The Brilliance!


We’re really internet and we’re really back. A website about things Benjamin , Chuck , Virgil , and various friends & guests think are interesting. Little-to-no specific focus, a bit odd, speling errors, and incredibly culturally relevant.


Interview! > Wayne of Superfuture®! !

TB! > Good morning/afternoon/evening! How's everything going lately?

WSF! > April. Monday morning, Sydney, 32 degrees Celsius.

TB! > Give us that quick blurb that you have to tell everyone in regards to what superfuture is/does. Tell us a little bit about yourselves as owners/operators too...

WSF! > Ever expanding inventory of very functional maps and reviews of over 3500 shops and assorted establishments in over 100 cities. superfuture can also arrange your hotels, take you shopping in Tokyo and provide you with a public bulletin board where you can discuss denim engineering or write vile stuff slagging other designers trying to start their new street labels. I started superfuture in 1998 in Tokyo and in 2000 was joined by Chad - who redeveloped the site architecture and helped up-tech the whole operation. Since then we have both slowly but surely worked to further develop the site along with a highly dedicated army of global assistants... As for me...I'm an industrial designer and furniture designer from the days before computers existed. I ended up in Tokyo in 1992 on an arts grant from the Australian Government, ending up as a magazine art director and went freelance in 1997.

TB! > The name superfuture... Where did it come from?

WSF! > super+future=superfuture!. Clever wasn't it? I think it was the only 11 letter combination left in the universe that cybersquatters hadn't already claimed by 1998. superfuture can be anything. superfuture city is just the first project. One day superfuture will make it into the dictionary.

TB! > Superfuture started in 1999... It's now 2005, how do you feel about the growth? Is it beyond what you expected?

WSF! > We always joked around that one day we would have reviews and maps of places as far-flung as Beirut and Moscow...[which we now have] but development has come in bursts. In Internet timespace it is developing at snail speed, but sometimes doing it slowly has had its advantages. If we had gone from 1-100 in the same timeframe as all the dot-coms we would have crashed and burned within 6 months. After only 4 months of going live, superfuture had been approached by 2 mega dot-com companies who were going to "ramp it up" ...Of course, those companies combusted years ago. Unlike most other websites of its size, superfuture is still self-funded and independent. I think it is going to be a very different entity within 5 years time.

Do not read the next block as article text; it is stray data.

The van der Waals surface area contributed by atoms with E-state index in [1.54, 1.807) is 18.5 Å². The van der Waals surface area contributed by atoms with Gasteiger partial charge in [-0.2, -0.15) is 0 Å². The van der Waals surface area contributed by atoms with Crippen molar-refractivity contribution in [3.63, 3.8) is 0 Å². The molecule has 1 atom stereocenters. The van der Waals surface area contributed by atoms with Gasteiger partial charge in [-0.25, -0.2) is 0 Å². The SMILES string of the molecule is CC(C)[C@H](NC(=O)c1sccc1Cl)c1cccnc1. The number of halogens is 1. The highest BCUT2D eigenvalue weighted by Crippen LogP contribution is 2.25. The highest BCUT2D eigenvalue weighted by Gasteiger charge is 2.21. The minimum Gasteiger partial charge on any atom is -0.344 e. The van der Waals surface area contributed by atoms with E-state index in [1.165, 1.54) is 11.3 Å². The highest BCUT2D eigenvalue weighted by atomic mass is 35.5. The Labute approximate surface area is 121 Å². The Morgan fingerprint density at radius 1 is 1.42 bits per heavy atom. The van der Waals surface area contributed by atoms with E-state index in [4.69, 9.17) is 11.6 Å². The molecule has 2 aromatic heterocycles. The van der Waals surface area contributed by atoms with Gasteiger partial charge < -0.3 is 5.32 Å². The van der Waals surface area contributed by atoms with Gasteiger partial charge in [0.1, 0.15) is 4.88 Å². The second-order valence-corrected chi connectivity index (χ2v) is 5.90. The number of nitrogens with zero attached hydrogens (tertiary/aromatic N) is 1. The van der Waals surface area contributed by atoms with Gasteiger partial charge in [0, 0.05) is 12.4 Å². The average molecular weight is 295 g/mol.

TB! > What was your method of marketing the site when you first launched? You have considerable traffic now, how did that come about?

WSF! > What marketing? We used to go around to all the shops in Tokyo and take photos and leave flyers but we have never really marketed it, though we made 100 of the most expensive t-shirts on earth last year with Loopwheeler in Tokyo but still haven't found time to unpack them all out of the box. Site traffic has grown year after year which has matched the growth in content and site features like supertalk. But we have never really consciously pushed it - more due to lack of time and resources than anything else. When it began superfuture used to be a website which you might have checked when you were about to travel to another city, but now it is a site you might also access to find out what is happening in your own users now have more reason to use it regularly.

At some point having too much traffic might work against superfuture as becoming mainstream would defeat the original purpose of making it.

TB! > Is Superfuture a full-time activity/job for those who are involved from an ownership standpoint? How much of your time is dedicated to managing and growing Superfuture?

WSF! > Full time, overtime, and we have absolutely no time... I still run a design consultancy business out of Tokyo and Sydney. Chad is working full-time in London. This year I am trying to phase out of consultancy work to work 1000% superfuture.

TB! > Let's talk about global shoppers/consumers or the 'supershopper' as you have tagged them... What is the differentiator of this consumer as compared to a domestic consumer? Is it truly a lifestyle?

WSF! > A supershopper is a highly irrational consumer who will never buy just because something is the lowest price... A supershopper will purchase groceries at the supermarket based on decisions regarding the packaging graphics [...well at least that's what I do]. A supershopper will pay exorbitant prices for a pair of Bape sneakers. A supershopper might live in squalid housing conditions but regularly shop at Balenciaga. Not surprisingly, a supershopper usually has huge credit card debts and is close to bankruptcy by the age of 30.

TB! > Speaking of global consumers... What are your thoughts on eBay and what it has done to somewhat diminish the work/effort it used to take to obtain certain goods? I have seen threads on supertalk stating that the internet has 'ruined' certain brands...

WSF! > I think supertalk might have even ruined certain brands...? Some threads have turned into a superslaughter...But personally I've never purchased clothes on ebay or the Internet. I prefer to physically go to a shop, abuse their space, overhear the shop staff talking on the phone to their friends about how trashed they got the previous night, have a chat with them, get a bit of dirt about the company they work for then go home and write a review about the store for superfuture...

TB! > How often do you guys find yourselves shopping on a global scale, i.e. different cities across the globe? Is it a regular part of your lifestyle?

WSF! > Having lived in Tokyo for 13 years I haven't needed to shop anywhere else.

TB! > What's the ultimate location/city for shopping? Some of the obvious answers are Tokyo, NYC, and London but I have been hearing more and more people mention Hong Kong and Shanghai...

WSF! > Depends how generally you define shopping and what exactly you are shopping for.

Shopping for entertainment or shopping for purchase? For me it is often more about shopping as entertainment and the experience of walking into an incredible interior and architectural space than actually looking for products to purchase. Occasionally I purchase goods but then that shopping process is entirely different. If I shop to purchase I am very strategic. I define exactly what I need weeks ahead, then assess exactly what stores might require reconnaissance. I then do an intense 1-3 day shopping mission, but only make that surgical purchase on the final day.